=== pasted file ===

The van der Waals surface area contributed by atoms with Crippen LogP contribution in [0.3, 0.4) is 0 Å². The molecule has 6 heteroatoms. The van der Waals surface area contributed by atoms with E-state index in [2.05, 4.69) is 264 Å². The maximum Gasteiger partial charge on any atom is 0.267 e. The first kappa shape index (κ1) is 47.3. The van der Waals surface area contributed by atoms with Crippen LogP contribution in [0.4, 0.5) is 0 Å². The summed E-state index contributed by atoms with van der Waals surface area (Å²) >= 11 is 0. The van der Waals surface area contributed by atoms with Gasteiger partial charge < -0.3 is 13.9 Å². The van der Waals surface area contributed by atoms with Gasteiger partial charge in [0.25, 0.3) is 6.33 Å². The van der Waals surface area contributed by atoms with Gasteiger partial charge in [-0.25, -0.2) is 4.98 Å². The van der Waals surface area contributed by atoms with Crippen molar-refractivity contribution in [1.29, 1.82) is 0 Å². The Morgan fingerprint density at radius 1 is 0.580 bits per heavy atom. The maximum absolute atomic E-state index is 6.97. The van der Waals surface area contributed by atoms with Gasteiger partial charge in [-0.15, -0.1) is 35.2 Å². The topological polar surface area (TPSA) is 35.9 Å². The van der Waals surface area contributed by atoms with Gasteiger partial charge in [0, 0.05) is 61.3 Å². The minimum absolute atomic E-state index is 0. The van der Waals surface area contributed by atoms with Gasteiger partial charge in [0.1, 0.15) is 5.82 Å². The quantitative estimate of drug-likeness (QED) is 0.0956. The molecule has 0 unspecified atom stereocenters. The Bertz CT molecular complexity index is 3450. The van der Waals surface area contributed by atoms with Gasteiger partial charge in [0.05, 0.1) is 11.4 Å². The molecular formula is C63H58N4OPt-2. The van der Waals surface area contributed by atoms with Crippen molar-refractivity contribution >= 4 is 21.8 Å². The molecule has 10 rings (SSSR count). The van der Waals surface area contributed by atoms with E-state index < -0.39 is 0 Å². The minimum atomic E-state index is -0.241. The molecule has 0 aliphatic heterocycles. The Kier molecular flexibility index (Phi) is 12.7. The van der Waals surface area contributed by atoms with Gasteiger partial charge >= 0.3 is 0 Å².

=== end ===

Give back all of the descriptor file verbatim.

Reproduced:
The van der Waals surface area contributed by atoms with Crippen LogP contribution in [0.3, 0.4) is 0 Å². The molecule has 6 heteroatoms. The van der Waals surface area contributed by atoms with E-state index in [2.05, 4.69) is 264 Å². The maximum Gasteiger partial charge on any atom is 0.267 e. The first kappa shape index (κ1) is 47.3. The van der Waals surface area contributed by atoms with Crippen LogP contribution in [0.4, 0.5) is 0 Å². The summed E-state index contributed by atoms with van der Waals surface area (Å²) >= 11 is 0. The van der Waals surface area contributed by atoms with Gasteiger partial charge < -0.3 is 13.9 Å². The van der Waals surface area contributed by atoms with Gasteiger partial charge in [0.25, 0.3) is 6.33 Å². The van der Waals surface area contributed by atoms with Gasteiger partial charge in [-0.25, -0.2) is 4.98 Å². The van der Waals surface area contributed by atoms with Crippen molar-refractivity contribution in [1.29, 1.82) is 0 Å². The Morgan fingerprint density at radius 1 is 0.580 bits per heavy atom. The maximum absolute atomic E-state index is 6.97. The van der Waals surface area contributed by atoms with Gasteiger partial charge in [-0.15, -0.1) is 35.2 Å². The topological polar surface area (TPSA) is 35.9 Å². The van der Waals surface area contributed by atoms with Gasteiger partial charge in [0, 0.05) is 61.3 Å². The minimum absolute atomic E-state index is 0. The van der Waals surface area contributed by atoms with Gasteiger partial charge in [0.1, 0.15) is 5.82 Å². The quantitative estimate of drug-likeness (QED) is 0.0956. The molecule has 0 unspecified atom stereocenters. The Bertz CT molecular complexity index is 3450. The van der Waals surface area contributed by atoms with Gasteiger partial charge in [0.05, 0.1) is 11.4 Å². The molecular formula is C63H58N4OPt-2. The van der Waals surface area contributed by atoms with Crippen molar-refractivity contribution >= 4 is 21.8 Å². The molecule has 10 rings (SSSR count). The van der Waals surface area contributed by atoms with E-state index < -0.39 is 0 Å². The minimum atomic E-state index is -0.241. The molecule has 0 aliphatic heterocycles. The Kier molecular flexibility index (Phi) is 12.7. The van der Waals surface area contributed by atoms with Gasteiger partial charge >= 0.3 is 0 Å².